We can’t discuss last week’s episode without addressing the elephant in the room, namely, the MAGA crowd finally catching on that hey, maybe Homelander and the supes were the bad guys all along? Unconvinced by the countless murders, sexual assaults, and f*cking a Nazi, the least clever 30% of the population finally twigged to Kripke’s point when Blue Hawk violently attacked a crowd of Black community members, crippling A-Train’s brother, only to blame the event on Antifa. How it took 2 ½ seasons and a press conference to clue them in I’ll never understand. Kripke has never hidden his views — check out his Twitter feed for confirmation — and The Boys was never subtle in its critique of American politics driven by consumerism and corporate greed. While Kripke’s criticism of the performatively woke and progressive idealism hiding personal greed shows up from time to time, easily 75% of the show’s material skewers the right-wing media machine and reactionary, conservative politics. From evangelical churches to defense contractors, Kripke gets his licks in. It’s astonishing it took anyone this long to figure it out. The Boys reddit page has been a prime example of the mental gymnastics it takes to say “Well I’m not a racist but Stormfront\Homelander\Blue Hawk\Trump have a point.” While Garth Ennis’s Preacher and The Boys had strong anti-fascist and anti-racist themes, their nihilistic worldview and graphic violence appealed to certain readers despite those themes rather than because of them. It was easier to skip past the ideas that made them uncomfortable and focus on the most shallow aspects. They were able to do so for the last several years until Kripke rubbed their faces in it. I love him all the more for it.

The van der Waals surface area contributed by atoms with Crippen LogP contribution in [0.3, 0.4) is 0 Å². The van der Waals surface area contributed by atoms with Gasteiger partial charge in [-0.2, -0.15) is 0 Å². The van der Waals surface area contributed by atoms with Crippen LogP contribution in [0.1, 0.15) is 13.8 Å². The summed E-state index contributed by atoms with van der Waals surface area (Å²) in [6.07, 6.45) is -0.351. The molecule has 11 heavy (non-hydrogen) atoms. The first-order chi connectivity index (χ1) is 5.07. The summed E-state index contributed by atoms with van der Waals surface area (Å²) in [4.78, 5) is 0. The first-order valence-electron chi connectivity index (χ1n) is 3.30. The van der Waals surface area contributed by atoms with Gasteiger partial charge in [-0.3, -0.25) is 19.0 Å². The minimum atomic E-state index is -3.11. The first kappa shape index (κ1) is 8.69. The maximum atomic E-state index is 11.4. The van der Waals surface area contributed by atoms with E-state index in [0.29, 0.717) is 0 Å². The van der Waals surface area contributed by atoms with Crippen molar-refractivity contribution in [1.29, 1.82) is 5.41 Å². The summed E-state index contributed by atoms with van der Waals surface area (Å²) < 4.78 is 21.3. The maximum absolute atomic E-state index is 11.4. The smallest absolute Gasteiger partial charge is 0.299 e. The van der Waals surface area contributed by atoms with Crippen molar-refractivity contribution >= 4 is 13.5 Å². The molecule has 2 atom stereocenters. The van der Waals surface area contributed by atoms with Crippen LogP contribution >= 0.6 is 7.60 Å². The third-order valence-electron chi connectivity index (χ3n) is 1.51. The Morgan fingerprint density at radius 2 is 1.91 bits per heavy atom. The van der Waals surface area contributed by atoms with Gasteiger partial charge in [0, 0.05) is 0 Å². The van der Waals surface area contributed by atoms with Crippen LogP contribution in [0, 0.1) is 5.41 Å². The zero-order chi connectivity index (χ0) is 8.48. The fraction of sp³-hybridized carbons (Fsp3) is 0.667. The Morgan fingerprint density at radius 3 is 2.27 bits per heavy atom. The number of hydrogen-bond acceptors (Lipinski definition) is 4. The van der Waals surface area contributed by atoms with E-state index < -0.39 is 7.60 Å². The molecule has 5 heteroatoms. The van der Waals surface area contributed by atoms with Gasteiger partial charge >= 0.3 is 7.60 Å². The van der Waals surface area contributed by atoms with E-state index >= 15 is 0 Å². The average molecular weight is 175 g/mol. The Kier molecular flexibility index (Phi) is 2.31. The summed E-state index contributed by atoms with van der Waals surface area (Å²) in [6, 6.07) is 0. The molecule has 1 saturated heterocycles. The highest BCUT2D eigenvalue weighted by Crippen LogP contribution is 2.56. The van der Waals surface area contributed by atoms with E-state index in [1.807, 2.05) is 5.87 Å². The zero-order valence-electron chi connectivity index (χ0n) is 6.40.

That’s not to say everything was doom and gloom this episode. We finally got to see Jensen Ackles give us those sad puppy-dog eyes, albeit right before he murdered a woman in cold blood. Soldier Boy is clearly a monster and not to be trusted, but in his very limited defense decades of torture can’t be good for the psyche. I’m curious how, despite their inability to remove Soldier Boy’s powers and kill him, the Russians managed to turn him into an anti-supe weapon of mass destruction. And the “Robert Singer for President” poster cracked me up. Enough with the foreplay; I’m dying to see Jim Beaver and Jensen Ackles together again. At this point, I think Supernatural is a canonical, multiversal neighbor to the Boys’ universe. Not only does Robert Singer share a face and name with our beloved Bobby Singer, Stan Edgar calls him Dakota Bob this season. Dakota Bob, of course, was the related character’s name in The Boys graphic novels, but Bobby Singer’s home base was in South Dakota. Coincidence? I think not. It’s just a shame to see a man like Bobby Singer get roped into politics. At least he’s a Democrat.
I’m also curious what expression was on Homelander’s face while he watched Soldier Boy go boom. Was it fear? Excitement? Is he hoping this is the final trigger to set his apocalyptic fantasies in motion? Only time will tell. I’m also very curious to learn what happened to Victoria Neuman’s daughter. Given the monkey’s paw-like aspect of every Vought, International sponsored wish, I’m expecting some truly horrific results. But who knows, maybe the kid will get a happy ending. No one else has, but anything is possible.
But for now, grab your coconut oil, tissues, and prophylactics, because this week brings us “Herogasm.” How Kripke plans to top his already graphic sex scenes with this superpowered orgy is anyone’s guess, but I expect the results will be… sticky. And, for the love of god, leave the black light off.
Header Image Source: Prime Video Screenshots